A former Evansville resident who worked as the business manager of a Carmi, Illinois, oil and gas company was sentenced for his role in what U.S. Attorney Josh Minkler calls a massive fraud scheme.
Kent W. Cutchin, 62, Gilbertsville, Kentucky, pleaded guilty to possessing forged securities, money laundering and filing false tax returns and was sentenced to nearly four years in prison.
“White collar crime affects all of us in the form of higher product costs and lost tax revenue,” said Minkler. “This sentence is a strong message to those who feel like they are above the law to think again.”
Minkler says Cutchin was the office manager for R Energy, a company headquartered in Carmi, Illinois which performs oil and gas field services in multiple states, including Indiana.
He says Cutchin was responsible for paying bills, maintaining office payroll, ordering supplies, and purchasing inventory.
Between December 2011 and February 2015, officials say Cutchin forged the signature of R Energy’s company president on over 500 checks.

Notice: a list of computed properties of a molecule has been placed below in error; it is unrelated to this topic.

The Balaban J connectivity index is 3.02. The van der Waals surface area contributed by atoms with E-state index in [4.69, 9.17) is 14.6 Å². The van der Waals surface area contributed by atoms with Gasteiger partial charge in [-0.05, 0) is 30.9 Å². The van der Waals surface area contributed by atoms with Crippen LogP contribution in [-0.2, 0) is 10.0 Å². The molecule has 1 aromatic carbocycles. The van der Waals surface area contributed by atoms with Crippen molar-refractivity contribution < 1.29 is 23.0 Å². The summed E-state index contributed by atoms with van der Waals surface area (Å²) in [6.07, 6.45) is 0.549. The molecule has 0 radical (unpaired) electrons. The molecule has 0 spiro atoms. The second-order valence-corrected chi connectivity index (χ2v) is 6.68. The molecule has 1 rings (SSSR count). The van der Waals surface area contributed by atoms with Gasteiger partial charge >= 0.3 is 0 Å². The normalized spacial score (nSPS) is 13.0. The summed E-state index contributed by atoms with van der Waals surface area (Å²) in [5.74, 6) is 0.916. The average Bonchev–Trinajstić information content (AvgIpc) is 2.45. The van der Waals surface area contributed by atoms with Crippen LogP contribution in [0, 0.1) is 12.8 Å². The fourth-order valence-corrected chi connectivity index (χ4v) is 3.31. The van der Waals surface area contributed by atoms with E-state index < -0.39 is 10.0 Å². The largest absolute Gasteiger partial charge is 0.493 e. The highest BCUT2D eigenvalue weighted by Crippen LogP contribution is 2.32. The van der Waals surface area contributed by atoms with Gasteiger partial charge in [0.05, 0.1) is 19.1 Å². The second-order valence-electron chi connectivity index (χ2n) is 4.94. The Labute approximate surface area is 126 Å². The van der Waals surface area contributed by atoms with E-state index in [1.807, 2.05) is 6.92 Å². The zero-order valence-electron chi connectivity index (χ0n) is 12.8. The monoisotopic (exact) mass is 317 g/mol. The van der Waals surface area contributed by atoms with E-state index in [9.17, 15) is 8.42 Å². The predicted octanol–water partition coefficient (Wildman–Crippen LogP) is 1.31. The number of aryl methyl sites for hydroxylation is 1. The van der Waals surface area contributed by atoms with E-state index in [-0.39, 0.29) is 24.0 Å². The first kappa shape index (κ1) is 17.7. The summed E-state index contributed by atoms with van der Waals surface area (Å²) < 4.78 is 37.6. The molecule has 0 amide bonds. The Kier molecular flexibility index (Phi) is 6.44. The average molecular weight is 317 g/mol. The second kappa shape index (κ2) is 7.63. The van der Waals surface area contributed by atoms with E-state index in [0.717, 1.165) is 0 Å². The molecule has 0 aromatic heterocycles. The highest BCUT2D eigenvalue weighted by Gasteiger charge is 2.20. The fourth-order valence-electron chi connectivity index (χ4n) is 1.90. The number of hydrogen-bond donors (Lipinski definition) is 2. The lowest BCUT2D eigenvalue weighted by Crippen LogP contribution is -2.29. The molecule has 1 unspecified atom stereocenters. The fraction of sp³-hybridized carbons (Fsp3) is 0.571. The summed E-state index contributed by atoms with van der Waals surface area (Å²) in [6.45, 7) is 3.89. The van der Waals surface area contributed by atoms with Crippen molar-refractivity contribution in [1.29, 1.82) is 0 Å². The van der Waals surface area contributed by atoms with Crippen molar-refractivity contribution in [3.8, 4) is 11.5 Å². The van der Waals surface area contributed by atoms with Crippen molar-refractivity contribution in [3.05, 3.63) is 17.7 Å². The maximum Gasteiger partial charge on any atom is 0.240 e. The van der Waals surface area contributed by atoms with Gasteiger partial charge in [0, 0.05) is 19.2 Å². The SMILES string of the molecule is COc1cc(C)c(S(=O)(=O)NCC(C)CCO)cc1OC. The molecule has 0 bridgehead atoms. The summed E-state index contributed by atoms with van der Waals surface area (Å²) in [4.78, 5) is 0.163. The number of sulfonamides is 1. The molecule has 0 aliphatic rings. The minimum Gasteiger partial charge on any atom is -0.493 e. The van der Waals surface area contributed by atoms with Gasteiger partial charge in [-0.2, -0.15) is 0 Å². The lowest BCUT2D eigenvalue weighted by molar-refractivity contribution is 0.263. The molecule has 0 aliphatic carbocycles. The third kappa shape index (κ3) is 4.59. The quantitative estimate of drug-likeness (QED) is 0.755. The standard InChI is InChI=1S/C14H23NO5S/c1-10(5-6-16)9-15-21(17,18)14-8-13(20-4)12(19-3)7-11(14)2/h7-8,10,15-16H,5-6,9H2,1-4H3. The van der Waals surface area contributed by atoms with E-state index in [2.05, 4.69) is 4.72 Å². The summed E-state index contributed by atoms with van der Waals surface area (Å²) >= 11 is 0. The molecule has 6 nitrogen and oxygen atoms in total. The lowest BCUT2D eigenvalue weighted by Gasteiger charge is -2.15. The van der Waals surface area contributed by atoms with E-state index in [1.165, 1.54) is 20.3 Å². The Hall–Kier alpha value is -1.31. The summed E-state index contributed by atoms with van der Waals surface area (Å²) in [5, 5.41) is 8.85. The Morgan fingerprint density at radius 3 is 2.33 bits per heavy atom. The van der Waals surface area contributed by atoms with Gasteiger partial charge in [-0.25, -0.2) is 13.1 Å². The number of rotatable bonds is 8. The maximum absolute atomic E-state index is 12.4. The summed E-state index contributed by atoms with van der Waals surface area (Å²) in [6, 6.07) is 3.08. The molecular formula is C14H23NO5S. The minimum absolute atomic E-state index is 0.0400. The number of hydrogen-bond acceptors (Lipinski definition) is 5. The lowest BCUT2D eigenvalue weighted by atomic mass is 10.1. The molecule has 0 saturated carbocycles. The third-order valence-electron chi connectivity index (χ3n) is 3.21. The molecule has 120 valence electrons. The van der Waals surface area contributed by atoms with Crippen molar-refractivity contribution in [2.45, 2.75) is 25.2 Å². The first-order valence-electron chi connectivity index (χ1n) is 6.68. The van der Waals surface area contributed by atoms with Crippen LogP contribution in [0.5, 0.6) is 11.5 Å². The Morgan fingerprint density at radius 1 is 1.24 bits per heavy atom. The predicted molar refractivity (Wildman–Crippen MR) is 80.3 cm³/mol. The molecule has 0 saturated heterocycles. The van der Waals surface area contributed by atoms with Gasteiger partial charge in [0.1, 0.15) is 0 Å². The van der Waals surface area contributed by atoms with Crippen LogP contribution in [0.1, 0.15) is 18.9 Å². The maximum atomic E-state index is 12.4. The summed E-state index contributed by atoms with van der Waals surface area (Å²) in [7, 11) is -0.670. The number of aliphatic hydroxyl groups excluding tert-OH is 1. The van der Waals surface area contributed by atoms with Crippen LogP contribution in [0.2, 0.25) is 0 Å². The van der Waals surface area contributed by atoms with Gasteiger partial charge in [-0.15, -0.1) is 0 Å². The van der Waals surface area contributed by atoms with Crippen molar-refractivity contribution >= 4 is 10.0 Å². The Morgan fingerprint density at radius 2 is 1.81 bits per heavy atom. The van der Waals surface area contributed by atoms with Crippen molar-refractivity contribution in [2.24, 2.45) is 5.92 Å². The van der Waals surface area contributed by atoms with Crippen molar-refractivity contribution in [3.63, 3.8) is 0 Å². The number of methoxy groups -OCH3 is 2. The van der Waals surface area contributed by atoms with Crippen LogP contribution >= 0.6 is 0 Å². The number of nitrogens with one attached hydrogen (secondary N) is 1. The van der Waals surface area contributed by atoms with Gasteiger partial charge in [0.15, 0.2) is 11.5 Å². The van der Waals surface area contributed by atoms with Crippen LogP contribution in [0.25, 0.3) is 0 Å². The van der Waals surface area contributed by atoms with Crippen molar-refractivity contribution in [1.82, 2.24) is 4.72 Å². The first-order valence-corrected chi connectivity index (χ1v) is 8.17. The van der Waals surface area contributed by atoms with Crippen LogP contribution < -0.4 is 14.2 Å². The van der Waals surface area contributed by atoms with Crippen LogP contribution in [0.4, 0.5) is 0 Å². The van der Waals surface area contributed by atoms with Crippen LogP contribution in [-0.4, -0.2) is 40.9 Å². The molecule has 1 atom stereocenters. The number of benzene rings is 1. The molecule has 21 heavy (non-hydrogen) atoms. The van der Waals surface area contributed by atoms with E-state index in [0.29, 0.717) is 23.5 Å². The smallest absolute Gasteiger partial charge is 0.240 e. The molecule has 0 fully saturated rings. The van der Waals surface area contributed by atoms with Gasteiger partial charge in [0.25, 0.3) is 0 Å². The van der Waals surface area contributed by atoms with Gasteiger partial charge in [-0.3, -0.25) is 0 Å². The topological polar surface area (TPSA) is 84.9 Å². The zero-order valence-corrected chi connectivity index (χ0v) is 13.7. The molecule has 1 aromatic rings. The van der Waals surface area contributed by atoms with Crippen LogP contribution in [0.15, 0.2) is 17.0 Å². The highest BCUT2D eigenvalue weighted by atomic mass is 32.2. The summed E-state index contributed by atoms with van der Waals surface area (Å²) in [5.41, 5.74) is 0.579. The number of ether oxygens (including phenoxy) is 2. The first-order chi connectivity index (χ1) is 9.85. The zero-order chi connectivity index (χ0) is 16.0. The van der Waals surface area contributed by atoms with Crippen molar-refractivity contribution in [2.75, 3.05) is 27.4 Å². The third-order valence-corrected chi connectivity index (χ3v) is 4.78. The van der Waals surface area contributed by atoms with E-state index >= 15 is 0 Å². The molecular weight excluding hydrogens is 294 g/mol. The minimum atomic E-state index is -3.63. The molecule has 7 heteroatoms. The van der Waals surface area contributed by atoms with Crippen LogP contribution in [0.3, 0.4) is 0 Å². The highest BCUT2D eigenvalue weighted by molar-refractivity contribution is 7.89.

They say he wrote the checks to himself and purchased items for his personal use.
Officials say the money was used to make improvements on his Evansville home and to purchase an all-terrain utility vehicle.
They say the amount of theft equaled approximately $837,251.
“Mr. Cutchin filed three false federal tax returns to conceal his illegal income from the IRS. No matter what the source of income, all income is taxable,” said Gabriel Grchan, IRS-CI Special Agent in Charge. “The prosecution of individuals who intentionally conceal income and evade taxes is a vital element of the IRS' enforcement strategy."
“For years, Cutchin enriched himself by abusing his position and the trust of his company by stealing thousands of dollars through a scheme of fraud and deceit, said Grant Mendenhall, Special Agent in Charge of the FBI Indianapolis Field Office. “Today’s sentence is a testament to the dedication of the special agents, analysts and prosecutors who work tirelessly to bring white collar criminals to justice.”
According to Assistant United States Attorney Kyle M. Sawa, who prosecuted this case for the government, Cutchin must make full restitution to his former employer and repay over $237,000 to the IRS.